BOSTON – Jayson Tatum checked another accolade off his basketball bucket list Thursday night when he was voted to be an All-Star starter for the first time in his career.
Now, Tatum is no stranger to starting All-Star Games, having filled in for injured Eastern Conference captain Kevin Durant in each of the last two exhibitions. But this is the first time that Tatum has earned a spot via the voting process, which is a testament to his growing dominance in the league and popularity around the world.
“It feels great,” the now four-time All-Star said of the accomplishment Thursday night following a 120-117 overtime defeat to the New York Knicks. “It’s nothing I ever want to, in a sense, get used to or take for granted. While I may have expected to make the team, I never want to take it for granted. It’s an honor. It’s just something I dreamed about as a kid, so to be named an All-Star starter, it meant a lot.”
Tatum, averaging career-highs of 31.1 points, 8.7 rebounds, and 4.4 assists per game, finished third in the fan voting with 5,221,720 votes, first in media voting with 82 votes, and fourth in player voting with 139 votes. Fan voting accounted for 50 percent of the total vote, while media and player voting accounted for 25 percent each. Combining all three gave him a weighted voting score of 2.75, placing him third among East frontcourt players behind captain Giannis Antetokounmpo (1.25) and Durant (2.5).
Earning the nod feels extra special for Tatum after coming so close in three previous seasons. He finished fourth in frontcourt voting in 2019, 2021, and 2022, landing right behind Joel Embiid in all three instances. This time, he got the edge over his Atlantic Division rival and will be chosen from the starter pool by either Antoektounmpo or West captain LeBron James for the Feb. 19 showcase in Salt Lake City.
In the first fan returns, Tatum was trailing Embiid by nearly 50,000 votes. However, JT leapt ahead by 32,000 votes in the second returns and soared even further ahead by over 200,000 votes in the third returns before finishing more than 320,000 votes ahead of Embiid’s 4,900,720 final mark.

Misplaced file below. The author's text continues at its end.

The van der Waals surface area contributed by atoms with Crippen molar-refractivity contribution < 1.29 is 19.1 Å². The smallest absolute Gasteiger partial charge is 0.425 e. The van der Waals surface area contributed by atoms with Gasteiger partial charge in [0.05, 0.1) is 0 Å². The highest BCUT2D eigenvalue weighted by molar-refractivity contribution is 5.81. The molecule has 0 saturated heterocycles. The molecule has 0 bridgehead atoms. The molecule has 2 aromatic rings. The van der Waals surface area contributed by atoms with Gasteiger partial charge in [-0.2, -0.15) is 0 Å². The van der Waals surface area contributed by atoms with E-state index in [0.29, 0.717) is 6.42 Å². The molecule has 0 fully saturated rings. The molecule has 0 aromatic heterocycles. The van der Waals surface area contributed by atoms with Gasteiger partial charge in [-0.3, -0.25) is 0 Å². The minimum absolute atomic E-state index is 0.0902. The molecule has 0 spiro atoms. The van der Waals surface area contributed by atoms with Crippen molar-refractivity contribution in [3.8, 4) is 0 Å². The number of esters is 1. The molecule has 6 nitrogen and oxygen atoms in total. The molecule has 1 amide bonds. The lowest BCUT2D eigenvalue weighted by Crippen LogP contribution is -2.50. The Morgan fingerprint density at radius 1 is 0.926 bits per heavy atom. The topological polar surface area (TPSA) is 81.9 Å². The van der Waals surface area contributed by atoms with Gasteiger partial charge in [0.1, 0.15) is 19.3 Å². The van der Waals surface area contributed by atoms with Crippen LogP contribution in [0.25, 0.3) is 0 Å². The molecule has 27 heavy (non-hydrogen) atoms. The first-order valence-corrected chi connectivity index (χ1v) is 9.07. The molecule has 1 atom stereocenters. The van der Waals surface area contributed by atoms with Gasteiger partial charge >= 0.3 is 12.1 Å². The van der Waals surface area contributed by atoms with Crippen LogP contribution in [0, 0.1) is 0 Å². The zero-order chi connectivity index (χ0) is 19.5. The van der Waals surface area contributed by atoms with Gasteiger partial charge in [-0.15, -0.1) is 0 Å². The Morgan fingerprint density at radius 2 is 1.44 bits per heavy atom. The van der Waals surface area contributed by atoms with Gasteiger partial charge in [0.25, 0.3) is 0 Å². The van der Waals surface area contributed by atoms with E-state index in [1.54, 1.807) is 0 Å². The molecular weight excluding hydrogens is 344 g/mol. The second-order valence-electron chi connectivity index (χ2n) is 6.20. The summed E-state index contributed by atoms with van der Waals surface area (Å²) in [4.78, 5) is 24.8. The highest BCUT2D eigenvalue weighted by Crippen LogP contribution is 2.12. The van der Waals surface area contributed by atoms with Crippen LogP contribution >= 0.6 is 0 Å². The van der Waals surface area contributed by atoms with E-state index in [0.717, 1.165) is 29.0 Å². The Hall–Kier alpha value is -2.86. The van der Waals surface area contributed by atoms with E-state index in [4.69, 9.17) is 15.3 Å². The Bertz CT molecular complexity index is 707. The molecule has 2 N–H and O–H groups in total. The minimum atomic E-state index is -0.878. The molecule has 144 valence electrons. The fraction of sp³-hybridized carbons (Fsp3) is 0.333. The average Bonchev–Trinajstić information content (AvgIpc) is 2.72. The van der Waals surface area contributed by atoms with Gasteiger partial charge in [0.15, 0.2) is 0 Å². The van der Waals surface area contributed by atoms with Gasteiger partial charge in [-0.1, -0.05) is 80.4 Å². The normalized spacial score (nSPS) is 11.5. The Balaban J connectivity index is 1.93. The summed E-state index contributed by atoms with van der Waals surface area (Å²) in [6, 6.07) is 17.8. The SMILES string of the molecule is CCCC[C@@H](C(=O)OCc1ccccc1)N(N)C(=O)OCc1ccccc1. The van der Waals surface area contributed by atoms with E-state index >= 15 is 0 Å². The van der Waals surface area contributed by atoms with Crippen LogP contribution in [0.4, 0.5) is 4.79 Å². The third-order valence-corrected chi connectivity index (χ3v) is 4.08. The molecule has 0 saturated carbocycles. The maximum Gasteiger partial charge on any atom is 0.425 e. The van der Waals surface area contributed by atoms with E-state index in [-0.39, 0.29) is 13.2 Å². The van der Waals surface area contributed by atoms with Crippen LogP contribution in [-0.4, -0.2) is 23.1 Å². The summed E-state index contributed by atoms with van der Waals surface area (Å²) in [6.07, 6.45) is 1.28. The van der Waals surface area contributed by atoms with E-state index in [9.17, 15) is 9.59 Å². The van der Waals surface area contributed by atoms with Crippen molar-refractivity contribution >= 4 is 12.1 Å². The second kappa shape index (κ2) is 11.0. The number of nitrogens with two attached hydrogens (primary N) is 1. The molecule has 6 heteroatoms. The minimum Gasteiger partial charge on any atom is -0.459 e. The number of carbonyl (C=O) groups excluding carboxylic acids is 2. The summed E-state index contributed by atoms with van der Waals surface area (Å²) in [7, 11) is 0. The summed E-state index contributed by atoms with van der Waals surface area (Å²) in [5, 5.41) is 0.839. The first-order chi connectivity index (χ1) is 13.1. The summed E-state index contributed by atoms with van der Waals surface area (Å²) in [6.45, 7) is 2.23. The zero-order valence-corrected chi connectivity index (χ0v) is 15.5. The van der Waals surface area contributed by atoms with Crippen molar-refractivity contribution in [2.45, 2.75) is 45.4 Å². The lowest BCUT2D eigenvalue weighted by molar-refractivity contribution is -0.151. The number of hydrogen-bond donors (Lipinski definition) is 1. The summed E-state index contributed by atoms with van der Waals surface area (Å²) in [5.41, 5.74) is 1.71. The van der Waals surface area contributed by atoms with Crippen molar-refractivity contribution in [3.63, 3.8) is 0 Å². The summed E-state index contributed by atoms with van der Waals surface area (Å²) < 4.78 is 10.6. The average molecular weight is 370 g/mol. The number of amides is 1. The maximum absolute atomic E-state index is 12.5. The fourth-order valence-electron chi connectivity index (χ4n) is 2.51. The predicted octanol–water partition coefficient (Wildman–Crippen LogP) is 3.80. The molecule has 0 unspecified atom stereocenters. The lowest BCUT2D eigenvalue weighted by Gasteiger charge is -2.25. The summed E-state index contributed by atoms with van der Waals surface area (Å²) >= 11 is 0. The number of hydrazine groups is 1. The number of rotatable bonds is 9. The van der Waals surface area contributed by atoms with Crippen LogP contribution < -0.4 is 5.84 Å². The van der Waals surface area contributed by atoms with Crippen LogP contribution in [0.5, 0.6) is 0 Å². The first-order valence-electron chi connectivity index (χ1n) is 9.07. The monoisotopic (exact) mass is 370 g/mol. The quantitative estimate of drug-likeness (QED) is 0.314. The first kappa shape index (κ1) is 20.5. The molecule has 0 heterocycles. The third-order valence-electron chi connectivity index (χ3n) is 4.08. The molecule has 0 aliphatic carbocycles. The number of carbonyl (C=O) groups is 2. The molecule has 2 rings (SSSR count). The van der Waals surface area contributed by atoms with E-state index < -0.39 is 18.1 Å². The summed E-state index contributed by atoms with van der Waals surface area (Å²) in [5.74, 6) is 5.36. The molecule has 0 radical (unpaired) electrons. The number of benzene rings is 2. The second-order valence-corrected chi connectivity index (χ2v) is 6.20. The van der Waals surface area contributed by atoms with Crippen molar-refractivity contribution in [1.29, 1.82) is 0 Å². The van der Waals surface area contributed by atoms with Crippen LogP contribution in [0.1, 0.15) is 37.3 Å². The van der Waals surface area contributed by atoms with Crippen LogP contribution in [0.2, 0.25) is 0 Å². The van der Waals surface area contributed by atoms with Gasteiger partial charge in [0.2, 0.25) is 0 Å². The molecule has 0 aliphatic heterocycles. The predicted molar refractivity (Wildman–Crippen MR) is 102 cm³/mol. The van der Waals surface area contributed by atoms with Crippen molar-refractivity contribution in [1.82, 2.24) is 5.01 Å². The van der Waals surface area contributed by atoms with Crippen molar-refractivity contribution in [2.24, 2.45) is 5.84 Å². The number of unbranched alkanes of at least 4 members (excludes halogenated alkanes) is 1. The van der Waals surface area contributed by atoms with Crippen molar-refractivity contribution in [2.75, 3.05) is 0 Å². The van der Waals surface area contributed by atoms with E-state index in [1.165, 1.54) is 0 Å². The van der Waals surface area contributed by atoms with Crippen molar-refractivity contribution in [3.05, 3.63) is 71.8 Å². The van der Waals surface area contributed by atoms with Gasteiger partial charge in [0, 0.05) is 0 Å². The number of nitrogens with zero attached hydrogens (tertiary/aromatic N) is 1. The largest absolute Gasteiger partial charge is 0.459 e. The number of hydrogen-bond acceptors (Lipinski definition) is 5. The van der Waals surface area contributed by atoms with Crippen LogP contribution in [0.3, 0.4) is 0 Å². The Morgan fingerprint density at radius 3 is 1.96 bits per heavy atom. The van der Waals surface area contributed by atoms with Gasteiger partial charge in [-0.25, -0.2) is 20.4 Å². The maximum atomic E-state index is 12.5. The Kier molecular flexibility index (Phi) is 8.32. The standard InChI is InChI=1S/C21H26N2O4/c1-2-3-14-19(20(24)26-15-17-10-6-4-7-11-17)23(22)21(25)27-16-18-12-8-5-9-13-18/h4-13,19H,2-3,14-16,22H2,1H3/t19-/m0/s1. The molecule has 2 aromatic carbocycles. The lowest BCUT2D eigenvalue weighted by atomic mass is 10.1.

“I was hoping he'd get there after the first fan vote was a little shaky,” teammate Derrick White said of Tatum’s ascension in the fan pollings. “But it’s well deserved. He does so much for us as a team and it's been fun playing with him.”
Interim head coach Joe Mazzulla added that Tatum is “more than deserving” of this recognition because of how much he means to the team as a leader and to the league as a role model.
“Everybody talks about his basketball skills, but people don’t talk about how good of a person he is, and he’s a great person,” said Mazzulla. “That means a lot to me, and I want people to know that about him. We’re able to do what we do as a team because he’s one of the cornerstones, because of who he is.”
Boston’s other cornerstone, Jaylen Brown, barely missed making the cut as an East backcourt starter. He finished third in both fan voting and player voting and second in media voting, giving him a weighted score of 2.75, which trailed only Kyrie Irving and Donovan Mitchell, who both earned starting spots with matching weighted scores of 1.75.
Brown, the only East guard averaging at least 26.0 points and 7.0 rebounds per game, wasn’t dismayed by being left out, knowing that he’ll almost certainly be voted in by the coaches as an All-Star reserve.
“Obviously it’s an honor to represent your organization, your family, and the people who have supported you through the highs and the lows like moments like these,” said Brown, who hopes to join Tatum by earning his second All-Star nod when reserves are announced Feb. 2.
It would only be right for the best duo in the league.